In one aspect, described herein is a zinc-finger protein (ZFP) that binds to target site in a region of interest (e.g., a β globin, α globin or safe harbor gene, or a regulatory gene or its DNA target such as BCL11A, γ globin or KLF1) in a genome, wherein the ZFP comprises one or more engineered zinc-finger binding domains. In one embodiment, the ZFP is a zinc-finger nuclease (ZFN) that cleaves a target genomic region of interest, wherein the ZFN comprises one or more engineered zinc-finger binding domains and a nuclease cleavage domain or cleavage half-domain. Cleavage domains and cleavage half domains can be obtained, for example, from various restriction endonucleases and/or homing endonucleases. In one embodiment, the cleavage half-domains are derived from a Type IIS restriction endonuclease (e.g., Fok I). In certain embodiments, the zinc finger domain recognizes a target site in a globin or safe harbor gene. In certain embodiments, the zinc finger domain comprises 5 or 6 zinc finger domains and recognizes a target site in a globin gene (e.g., a zinc finger protein having 5 or 6 fingers with the recognition helix regions shown in Table 1A). In another embodiment, the zinc finger domain recognizes a target site in a BCL11A, KLF1, α, β or γ globin gene or their regulatory elements. In certain embodiments, the zinc finger domain comprises 5 or 6 zinc finger domains and recognizes a target site in a BCL11A, KLF1, α, β or γ globin gene or in their regulatory elements (e.g., a zinc finger protein having 5 or 6 fingers with the recognition helix regions shown in Table 1A).
In another aspect, described herein is a TALE protein (Transcription activator like) that binds to target site in a region of interest (e.g., an α or β globin or safe harbor gene, or a regulatory gene or its DNA target such as BCL11A, γ globin or KLF1) in a genome, wherein the TALE comprises one or more engineered TALE binding domains. In one embodiment, the TALE is a nuclease (TALEN) that cleaves a target genomic region of interest, wherein the TALEN comprises one or more engineered TALE DNA binding domains and a nuclease cleavage domain or cleavage half-domain. Cleavage domains and cleavage half domains can be obtained, for example, from various restriction endonucleases and/or homing endonucleases. In one embodiment, the cleavage half-domains are derived from a Type IIS restriction endonuclease (e.g., Fok I). In certain embodiments, the TALE DNA binding domain recognizes a target site in a globin or safe harbor gene. In other embodiments, the TALE DNA binding domain recognizes a target site in a BCL11A, KLF1, α, β or γ globin gene or in their regulatory elements (e.g., a TALEN protein exemplified in Table 3).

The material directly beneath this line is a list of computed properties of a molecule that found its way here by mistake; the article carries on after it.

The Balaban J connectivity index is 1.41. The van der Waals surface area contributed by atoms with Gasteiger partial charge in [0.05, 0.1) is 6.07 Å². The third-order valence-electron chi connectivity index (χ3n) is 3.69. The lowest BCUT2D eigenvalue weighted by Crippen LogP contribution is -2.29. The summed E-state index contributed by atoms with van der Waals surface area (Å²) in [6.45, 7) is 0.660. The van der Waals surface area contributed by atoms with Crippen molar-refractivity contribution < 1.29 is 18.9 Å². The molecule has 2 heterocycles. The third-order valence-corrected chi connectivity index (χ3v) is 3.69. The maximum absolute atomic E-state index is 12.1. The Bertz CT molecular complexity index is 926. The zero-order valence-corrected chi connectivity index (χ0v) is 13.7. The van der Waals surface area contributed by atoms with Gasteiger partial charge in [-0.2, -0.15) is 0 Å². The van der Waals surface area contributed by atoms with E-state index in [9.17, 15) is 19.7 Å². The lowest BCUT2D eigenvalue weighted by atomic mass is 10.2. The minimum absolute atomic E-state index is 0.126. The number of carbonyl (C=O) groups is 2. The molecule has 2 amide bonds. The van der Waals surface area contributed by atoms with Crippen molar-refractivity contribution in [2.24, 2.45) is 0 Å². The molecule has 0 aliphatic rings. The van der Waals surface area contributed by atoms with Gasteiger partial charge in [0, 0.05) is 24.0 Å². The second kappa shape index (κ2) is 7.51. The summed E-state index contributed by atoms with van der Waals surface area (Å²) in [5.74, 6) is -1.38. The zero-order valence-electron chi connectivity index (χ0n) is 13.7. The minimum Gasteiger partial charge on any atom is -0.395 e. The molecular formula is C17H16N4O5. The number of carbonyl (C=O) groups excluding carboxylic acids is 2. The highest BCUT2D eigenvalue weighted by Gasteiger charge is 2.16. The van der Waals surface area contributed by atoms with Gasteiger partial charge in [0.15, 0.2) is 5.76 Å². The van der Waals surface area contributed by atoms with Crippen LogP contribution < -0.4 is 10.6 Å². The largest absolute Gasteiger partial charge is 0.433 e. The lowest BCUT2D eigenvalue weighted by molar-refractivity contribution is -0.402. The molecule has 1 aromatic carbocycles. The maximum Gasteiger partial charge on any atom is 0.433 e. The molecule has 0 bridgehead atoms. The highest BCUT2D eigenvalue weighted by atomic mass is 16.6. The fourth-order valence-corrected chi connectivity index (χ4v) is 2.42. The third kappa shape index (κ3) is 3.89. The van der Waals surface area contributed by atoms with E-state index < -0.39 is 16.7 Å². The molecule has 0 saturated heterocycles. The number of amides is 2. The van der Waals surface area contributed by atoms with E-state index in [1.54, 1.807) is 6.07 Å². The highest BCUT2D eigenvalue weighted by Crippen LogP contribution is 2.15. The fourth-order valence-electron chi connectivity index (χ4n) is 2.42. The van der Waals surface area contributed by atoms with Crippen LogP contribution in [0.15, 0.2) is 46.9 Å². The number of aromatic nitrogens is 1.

In another aspect, described herein is a CRISPR/Cas system that binds to target site in a region of interest (e.g., a highly expressed gene, a disease associated gene or a safe harbor gene) in a genome, wherein the CRISPR/Cas system comprises a CRIPSR/Cas nuclease and an engineered crRNA/tracrRNA (or single guide RNA). In certain embodiments, the CRISPR/Cas system recognizes a target site in a highly expressed, disease associated, or safe harbor gene. In certain embodiments, the CRISPR/Cas system recognizes a target in a globin, albumin, CCR5, CXCR4, AAVS1, Rosa, or HPRT gene.
The ZFNs, TALENs and/or CRISPR/Cas system as described herein may bind to and/or cleave the region of interest in a coding or non-coding region within or adjacent to the gene, such as, for example, a leader sequence, trailer sequence or intron, or within a non-transcribed region, either upstream or downstream of the coding region. In certain embodiments, the ZFNs, TALENs and/or CRISPR/Cas system binds to and/or cleave a globin gene. In other embodiments, the ZFNs, TALENs and/or CRISPR/Cas system binds to and/or cleaves a safe-harbor gene, for example a CCR5 gene, a CXCR4 gene, a PPP1R12C (also known as AAVS1) gene, an albumin gene or a Rosa gene. See, e.g., U.S. Patent Publication Nos. 20080299580; 20080159996; 201000218264; 20110301073; 20130177983 and 20130177960 and U.S. Provisional Application No. 61/823,689. In addition, to aid in selection, the HPRT locus may be used (see U.S. Patent Publication No. 20130122591). In another aspect, described herein are compositions comprising one or more of the zinc-finger and/or TALE nucleases or CRISPR/Cas system as described herein. In some embodiments, the ZFNs, TALENs and/or CRISPR/Cas system binds to and cleaves a BCL11A, KLF1, α, β or γ globin gene or cleaves in their regulatory elements. In another aspect, described herein are compositions comprising one or more of the zinc-finger, TALE or Cas nucleases as described herein.